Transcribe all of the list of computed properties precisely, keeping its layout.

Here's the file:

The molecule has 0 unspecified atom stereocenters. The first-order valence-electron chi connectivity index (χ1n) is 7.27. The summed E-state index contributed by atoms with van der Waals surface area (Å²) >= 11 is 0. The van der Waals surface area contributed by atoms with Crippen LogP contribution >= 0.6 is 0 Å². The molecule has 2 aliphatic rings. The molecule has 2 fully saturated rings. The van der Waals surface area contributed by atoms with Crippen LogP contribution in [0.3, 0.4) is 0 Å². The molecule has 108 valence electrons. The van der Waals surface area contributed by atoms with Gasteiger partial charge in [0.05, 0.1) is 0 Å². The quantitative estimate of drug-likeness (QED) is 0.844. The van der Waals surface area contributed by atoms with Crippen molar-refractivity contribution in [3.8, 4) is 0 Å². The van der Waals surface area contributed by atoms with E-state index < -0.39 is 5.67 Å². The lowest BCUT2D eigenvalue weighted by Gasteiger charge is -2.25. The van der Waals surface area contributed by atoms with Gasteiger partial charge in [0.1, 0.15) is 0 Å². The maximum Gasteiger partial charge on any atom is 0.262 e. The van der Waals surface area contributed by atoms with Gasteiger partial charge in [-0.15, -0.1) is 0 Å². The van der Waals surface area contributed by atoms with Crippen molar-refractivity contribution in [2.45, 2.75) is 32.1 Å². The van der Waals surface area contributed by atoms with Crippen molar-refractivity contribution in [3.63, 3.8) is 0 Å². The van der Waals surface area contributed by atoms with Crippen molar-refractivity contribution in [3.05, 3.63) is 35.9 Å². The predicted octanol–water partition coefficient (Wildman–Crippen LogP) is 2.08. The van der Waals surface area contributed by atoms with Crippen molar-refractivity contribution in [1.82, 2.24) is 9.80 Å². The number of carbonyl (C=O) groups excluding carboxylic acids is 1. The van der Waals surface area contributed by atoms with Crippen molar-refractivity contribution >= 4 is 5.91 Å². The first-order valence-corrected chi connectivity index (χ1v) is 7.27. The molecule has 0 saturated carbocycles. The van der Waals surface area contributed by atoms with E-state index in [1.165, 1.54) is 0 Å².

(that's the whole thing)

The molecule has 0 unspecified atom stereocenters. The first-order valence-electron chi connectivity index (χ1n) is 7.27. The summed E-state index contributed by atoms with van der Waals surface area (Å²) >= 11 is 0. The van der Waals surface area contributed by atoms with Crippen LogP contribution >= 0.6 is 0 Å². The molecule has 2 aliphatic rings. The molecule has 2 fully saturated rings. The van der Waals surface area contributed by atoms with Crippen LogP contribution in [0.3, 0.4) is 0 Å². The molecule has 108 valence electrons. The van der Waals surface area contributed by atoms with Gasteiger partial charge in [0.05, 0.1) is 0 Å². The quantitative estimate of drug-likeness (QED) is 0.844. The van der Waals surface area contributed by atoms with Crippen molar-refractivity contribution in [3.8, 4) is 0 Å². The van der Waals surface area contributed by atoms with E-state index < -0.39 is 5.67 Å². The lowest BCUT2D eigenvalue weighted by Gasteiger charge is -2.25. The van der Waals surface area contributed by atoms with Gasteiger partial charge in [0.1, 0.15) is 0 Å². The maximum Gasteiger partial charge on any atom is 0.262 e. The van der Waals surface area contributed by atoms with Gasteiger partial charge in [-0.15, -0.1) is 0 Å². The van der Waals surface area contributed by atoms with Crippen molar-refractivity contribution in [2.45, 2.75) is 32.1 Å². The van der Waals surface area contributed by atoms with Crippen molar-refractivity contribution in [3.63, 3.8) is 0 Å². The van der Waals surface area contributed by atoms with Crippen molar-refractivity contribution in [3.05, 3.63) is 35.9 Å². The predicted octanol–water partition coefficient (Wildman–Crippen LogP) is 2.08. The van der Waals surface area contributed by atoms with Crippen molar-refractivity contribution in [1.82, 2.24) is 9.80 Å². The number of carbonyl (C=O) groups excluding carboxylic acids is 1. The van der Waals surface area contributed by atoms with Crippen molar-refractivity contribution >= 4 is 5.91 Å². The first-order valence-corrected chi connectivity index (χ1v) is 7.27. The molecule has 0 saturated carbocycles. The van der Waals surface area contributed by atoms with E-state index in [1.165, 1.54) is 0 Å².